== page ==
"Russell hasn't changed,'' Carroll said afterward. "All he has done is just won us over. We've changed, he's the same. He's more experienced now with what we're asking him to do, and he's had more reps and turns and all of that, so he's more efficient at everything. He's rock solid after this win. He's ready to go to the next game already, and that's just who he is and how he is. We're just thrilled that he's playing on our team.'' Want an example of Wilson the leader? He went to all the rookies after the game Sunday night. "We got work to do tomorrow,'' Wilson told his fellow first-year players. "Come in and get your lift in.'' Christmas Eve wouldn't influence the work schedule for Wilson. Tape analysis, 8 a.m. Lift, 10 a.m. That's what leaders do.
It appears you finally have your franchise quarterback, Seattle fans, and the future is now.
Wilson, much like the city of Seattle, shows that you can't judge a book by it's cover. Wilson is far more than just a 5'11" player in the same way that Seattle is far more than just rain and coffee.
In only a matter of months, Wilson has electrified the 'Hawks fan base and has people believing in more than simply going to the playoffs.
The question today is how far can he take the Seahawks this season?
Beyond that, can he do it again next season?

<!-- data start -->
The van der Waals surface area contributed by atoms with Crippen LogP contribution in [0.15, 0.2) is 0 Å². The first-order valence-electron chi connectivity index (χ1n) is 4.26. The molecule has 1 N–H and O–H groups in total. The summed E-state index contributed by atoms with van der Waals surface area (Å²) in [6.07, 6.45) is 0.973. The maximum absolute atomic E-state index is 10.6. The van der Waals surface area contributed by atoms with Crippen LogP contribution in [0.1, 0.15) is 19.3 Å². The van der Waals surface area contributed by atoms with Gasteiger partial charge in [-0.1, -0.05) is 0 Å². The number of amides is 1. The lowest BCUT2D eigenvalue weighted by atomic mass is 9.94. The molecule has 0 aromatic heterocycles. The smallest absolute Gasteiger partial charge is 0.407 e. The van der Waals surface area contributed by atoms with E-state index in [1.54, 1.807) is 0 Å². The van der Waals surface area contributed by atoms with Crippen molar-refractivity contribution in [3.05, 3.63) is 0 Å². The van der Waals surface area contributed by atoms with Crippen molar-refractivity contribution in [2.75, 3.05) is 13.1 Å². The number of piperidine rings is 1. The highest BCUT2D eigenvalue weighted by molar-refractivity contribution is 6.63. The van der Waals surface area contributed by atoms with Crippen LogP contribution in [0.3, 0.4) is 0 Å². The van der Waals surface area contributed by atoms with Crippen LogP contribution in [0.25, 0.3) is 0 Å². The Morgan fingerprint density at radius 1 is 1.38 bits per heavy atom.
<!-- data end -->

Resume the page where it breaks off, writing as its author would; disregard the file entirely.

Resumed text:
Will Russell Wilson be the Seattle Seahawks' starting quarterback in 2020?
Will fans from coast to coast be buying his jersey for the next decade?
Will we see him endorsing everything from shoes to soft drinks?
Maybe we shouldn't get too far ahead of ourselves, and let's not forget that nearly 20 years earlier another rookie quarterback gave Seattle fans a reason to believe in a bright future for the Seahawks.
Then again, equating Rick Mirer to Russell Wilson seems ridiculous for anyone old enough to make the comparison.
Is Wilson for Real?
So far, Wilson has yet to disappoint, by not only leading the 'Hawks to the playoffs, but by doing it with a style of his own. He has a charisma and charm that makes him marketable. You can put him on billboards, you want his jersey and you believe in him, even on the rare occasions he comes up short.
I was impressed that Levi's jumped on his story so soon back at the beginning of the season, but it's looked like a brilliant move on their part. Wilson can be the face of the franchise, and not just some figment of Jon Gruden's imagination or a Jedi mind-trick by Pete Carroll. Eventually, America can acknowledge the fact that someone other than Steve Largent has ever played for the Seahawks.
It's only a small matter of winning, which if Wilson can deliver could very well change the face of the franchise from being one of the NFL's best-kept secrets to a legitimate contender for years to come.
Time will tell, but Wilson certainly has Seattle believing this holiday season, and that is perhaps the best gift of all.
What is the duplicate article?
Why is this article offensive?
Where is this article plagiarized from?
Why is this article poorly edited?